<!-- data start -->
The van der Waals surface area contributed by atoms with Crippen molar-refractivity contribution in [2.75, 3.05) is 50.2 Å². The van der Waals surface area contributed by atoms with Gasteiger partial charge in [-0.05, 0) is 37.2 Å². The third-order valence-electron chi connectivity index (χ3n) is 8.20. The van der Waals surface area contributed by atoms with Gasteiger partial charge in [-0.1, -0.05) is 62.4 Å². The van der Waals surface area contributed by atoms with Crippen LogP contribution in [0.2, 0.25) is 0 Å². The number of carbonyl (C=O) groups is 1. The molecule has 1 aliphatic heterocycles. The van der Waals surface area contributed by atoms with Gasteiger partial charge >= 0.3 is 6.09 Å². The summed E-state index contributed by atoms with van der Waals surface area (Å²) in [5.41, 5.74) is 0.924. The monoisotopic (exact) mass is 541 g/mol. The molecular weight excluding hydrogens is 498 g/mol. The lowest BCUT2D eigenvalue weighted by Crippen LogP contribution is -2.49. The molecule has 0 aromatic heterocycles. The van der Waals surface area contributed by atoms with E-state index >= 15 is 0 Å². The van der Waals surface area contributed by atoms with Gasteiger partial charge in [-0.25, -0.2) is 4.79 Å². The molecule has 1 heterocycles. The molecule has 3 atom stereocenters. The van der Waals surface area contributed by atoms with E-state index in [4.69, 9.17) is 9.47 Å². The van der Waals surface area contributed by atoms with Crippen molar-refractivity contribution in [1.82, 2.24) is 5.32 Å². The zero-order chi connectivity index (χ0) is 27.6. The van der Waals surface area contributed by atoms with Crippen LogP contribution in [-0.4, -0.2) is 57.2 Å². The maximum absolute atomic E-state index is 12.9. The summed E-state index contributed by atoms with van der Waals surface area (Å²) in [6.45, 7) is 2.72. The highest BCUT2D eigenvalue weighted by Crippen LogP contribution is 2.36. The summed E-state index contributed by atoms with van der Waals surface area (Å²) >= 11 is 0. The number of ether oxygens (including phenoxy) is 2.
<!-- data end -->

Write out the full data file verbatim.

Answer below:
The van der Waals surface area contributed by atoms with Crippen molar-refractivity contribution in [2.75, 3.05) is 50.2 Å². The van der Waals surface area contributed by atoms with Gasteiger partial charge in [-0.05, 0) is 37.2 Å². The third-order valence-electron chi connectivity index (χ3n) is 8.20. The van der Waals surface area contributed by atoms with Gasteiger partial charge in [-0.1, -0.05) is 62.4 Å². The van der Waals surface area contributed by atoms with Crippen LogP contribution in [0.2, 0.25) is 0 Å². The number of carbonyl (C=O) groups is 1. The molecule has 1 aliphatic heterocycles. The van der Waals surface area contributed by atoms with Gasteiger partial charge >= 0.3 is 6.09 Å². The summed E-state index contributed by atoms with van der Waals surface area (Å²) in [5.41, 5.74) is 0.924. The monoisotopic (exact) mass is 541 g/mol. The molecular weight excluding hydrogens is 498 g/mol. The lowest BCUT2D eigenvalue weighted by Crippen LogP contribution is -2.49. The molecule has 0 aromatic heterocycles. The van der Waals surface area contributed by atoms with E-state index >= 15 is 0 Å². The van der Waals surface area contributed by atoms with Gasteiger partial charge in [-0.25, -0.2) is 4.79 Å². The molecule has 1 heterocycles. The molecule has 3 atom stereocenters. The van der Waals surface area contributed by atoms with E-state index in [4.69, 9.17) is 9.47 Å². The van der Waals surface area contributed by atoms with Crippen molar-refractivity contribution in [1.82, 2.24) is 5.32 Å². The zero-order chi connectivity index (χ0) is 27.6. The van der Waals surface area contributed by atoms with Crippen LogP contribution in [-0.4, -0.2) is 57.2 Å². The maximum absolute atomic E-state index is 12.9. The summed E-state index contributed by atoms with van der Waals surface area (Å²) in [6.45, 7) is 2.72. The highest BCUT2D eigenvalue weighted by Crippen LogP contribution is 2.36. The summed E-state index contributed by atoms with van der Waals surface area (Å²) >= 11 is 0. The number of ether oxygens (including phenoxy) is 2.